John Onofrey, PhD joins Yale Urology as Assistant Professor
John Onofrey, PhD has been appointed an Assistant Professor of Urology and of Radiology & Biomedical Imaging, effective July 1, 2019. Dr. Onofrey begins this dual appointment after serving as Postdoctoral Associate and Associate Research Scientist in the Department of Radiology & Biomedical Imaging for the last six years.
Yale Researchers Propose a New Model for Neuroimaging Studies
For decades, two of the most precise imaging methods used to study the human brain, functional magnetic resonance imaging (fMRI) and Positron Emission Tomography (PET), have identified localized brain responses to sensory stimulation, such as touch, vision and smell.
How neurofeedback helps patients tamp down their fears
Tiny parts of the brain, School of Medicine researchers are discovering, can have a huge impact on our lives. Michelle Hampson, Ph.D., and Judson A. Brewer, M.D., Ph.D., are leading teams that use real-time fMRI and what’s known as neurofeedback to try to teach people how to control brain activity and combat such problems as anxiety, addiction, Tourette syndrome, and post-traumatic stress disorder (PTSD), as well as more mundane self-imposed roadblocks to success.
Levels of key brain chemicals predict children’s reading ability
Reading-impaired young children have higher levels of the metabolites glutamate and choline in their brains, and these higher levels continue to be indicative of difficulties in developing typical reading and language skills, a Yale study has found. The study appears in the Journal of Neuroscience.
AI, radiologists match when it comes to classifying breast density
Dr. Liane Philpotts from Yale University presented her team's findings on Visage Imaging, Inc.'s Breast Density AI's agreement with radiologists on breast density classification at the 2023 ARRS annual meeting. The team found that the model showed over 99% agreement with radiologists of varying image reading volumes, indicating that it could be used in breast cancer screening as an adjunct or standalone assessment tool.Source: AuntMinnie.com
Low-Cost Low-Field MRI Has Arrived: What Does It Mean for Radiology?
A few years ago, one of our MRI technologists went into a supply closet in the neurosciences intensive care unit (NICU) and discovered a portable head-only 0.064-T MRI scanner that uses a resistive magnet powered by a standard power outlet.Source: Science Direct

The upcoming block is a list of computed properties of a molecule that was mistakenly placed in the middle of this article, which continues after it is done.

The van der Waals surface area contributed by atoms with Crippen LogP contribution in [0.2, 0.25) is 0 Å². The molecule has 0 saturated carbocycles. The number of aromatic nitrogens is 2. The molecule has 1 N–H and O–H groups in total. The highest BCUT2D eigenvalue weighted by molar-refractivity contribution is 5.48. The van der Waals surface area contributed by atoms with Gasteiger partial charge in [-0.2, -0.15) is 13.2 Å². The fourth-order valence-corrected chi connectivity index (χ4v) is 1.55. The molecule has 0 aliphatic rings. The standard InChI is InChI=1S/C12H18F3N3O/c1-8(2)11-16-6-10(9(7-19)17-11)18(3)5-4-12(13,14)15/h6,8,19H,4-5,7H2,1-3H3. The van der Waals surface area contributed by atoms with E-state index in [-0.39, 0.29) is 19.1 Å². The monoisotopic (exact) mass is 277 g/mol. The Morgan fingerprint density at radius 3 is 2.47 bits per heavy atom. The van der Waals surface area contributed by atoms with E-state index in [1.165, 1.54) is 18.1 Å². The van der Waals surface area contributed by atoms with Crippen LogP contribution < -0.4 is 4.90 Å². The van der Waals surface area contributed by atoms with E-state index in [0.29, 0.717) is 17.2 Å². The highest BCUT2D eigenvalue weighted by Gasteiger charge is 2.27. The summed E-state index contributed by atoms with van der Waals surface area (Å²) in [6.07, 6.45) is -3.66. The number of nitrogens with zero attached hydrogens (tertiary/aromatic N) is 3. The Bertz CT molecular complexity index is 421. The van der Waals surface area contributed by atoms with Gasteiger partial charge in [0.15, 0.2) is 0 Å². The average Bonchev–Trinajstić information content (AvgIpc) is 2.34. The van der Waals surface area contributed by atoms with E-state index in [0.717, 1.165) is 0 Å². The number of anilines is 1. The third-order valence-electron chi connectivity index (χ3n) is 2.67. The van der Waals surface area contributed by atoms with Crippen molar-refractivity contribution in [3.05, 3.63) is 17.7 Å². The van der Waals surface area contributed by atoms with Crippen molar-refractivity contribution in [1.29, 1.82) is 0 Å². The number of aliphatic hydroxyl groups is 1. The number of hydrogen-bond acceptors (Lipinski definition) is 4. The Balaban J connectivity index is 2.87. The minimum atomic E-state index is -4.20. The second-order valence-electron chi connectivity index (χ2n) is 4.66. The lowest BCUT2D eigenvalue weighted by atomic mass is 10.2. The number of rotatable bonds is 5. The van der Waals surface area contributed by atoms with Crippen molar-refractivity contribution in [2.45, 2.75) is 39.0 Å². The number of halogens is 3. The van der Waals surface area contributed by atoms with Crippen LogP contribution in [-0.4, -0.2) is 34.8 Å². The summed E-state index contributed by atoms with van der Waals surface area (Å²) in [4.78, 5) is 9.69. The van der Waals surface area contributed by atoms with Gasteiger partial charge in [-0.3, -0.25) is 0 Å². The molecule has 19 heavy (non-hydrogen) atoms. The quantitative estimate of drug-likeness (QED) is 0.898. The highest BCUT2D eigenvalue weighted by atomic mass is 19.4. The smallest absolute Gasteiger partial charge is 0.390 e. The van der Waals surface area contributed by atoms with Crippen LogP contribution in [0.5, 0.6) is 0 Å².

The Yale Vascular Malformations Program (VaMP) identifies a culprit gene mutation implicated in the pathogenesis of "hepatic hemangiomas".
The Yale New Haven Hospital Vascular Malformations Program (VaMP), via a collaborative multidisciplinary effort, has identified somatic mosaic gene mutations (GJA4 encoding connexin 37) implicated in the pathogenesis of so-called “HEPATIC HEMANGIOMAS” in adult patients. This discovery questions the validity of the very term “hemangioma” in this particular anatomic distribution; and renders – for the first time - objective scientific support to the radiographically and clinically suspected notion that these lesions actually represent VENOUS MALFORMATIOMS - an entity with a completely different natural history, hemodynamics, angioarchitectural profile, and ergo therapeutic susceptibility.Source: Cutaneous and hepatic vascular lesions due to a recurrent somatic GJA4 mutation reveal a pathway for vascular malformation
Yale Faculty Pioneer Development and Testing of Portable MRI Device
Yale researchers have agreed to develop, deploy, and test a new portable MRI scanner, a device its developer hopes will cost a fraction of that of traditional MRIs and make the new imaging technology available in clinics in the U.S. and around the world.
Yale Radiology and Psychiatry Researchers Join with Penn Medicine to Create a New Center to Study Opioid Use Disorders
Opioid use disorder has reached epidemic levels in the United States. Over the last two decades, opioid-related overdose deaths increased by more than 50 percent, with nearly 50,000 in 2018, according to the Centers for Disease Control and Prevention. Researchers from Yale School of Medicine (YSM) and Penn Medicine, which comprises the Perelman School of Medicine at the University of Pennsylvania, have created a new center that focuses on neuroimaging to improve our understanding of opioid use disorders and find new treatments.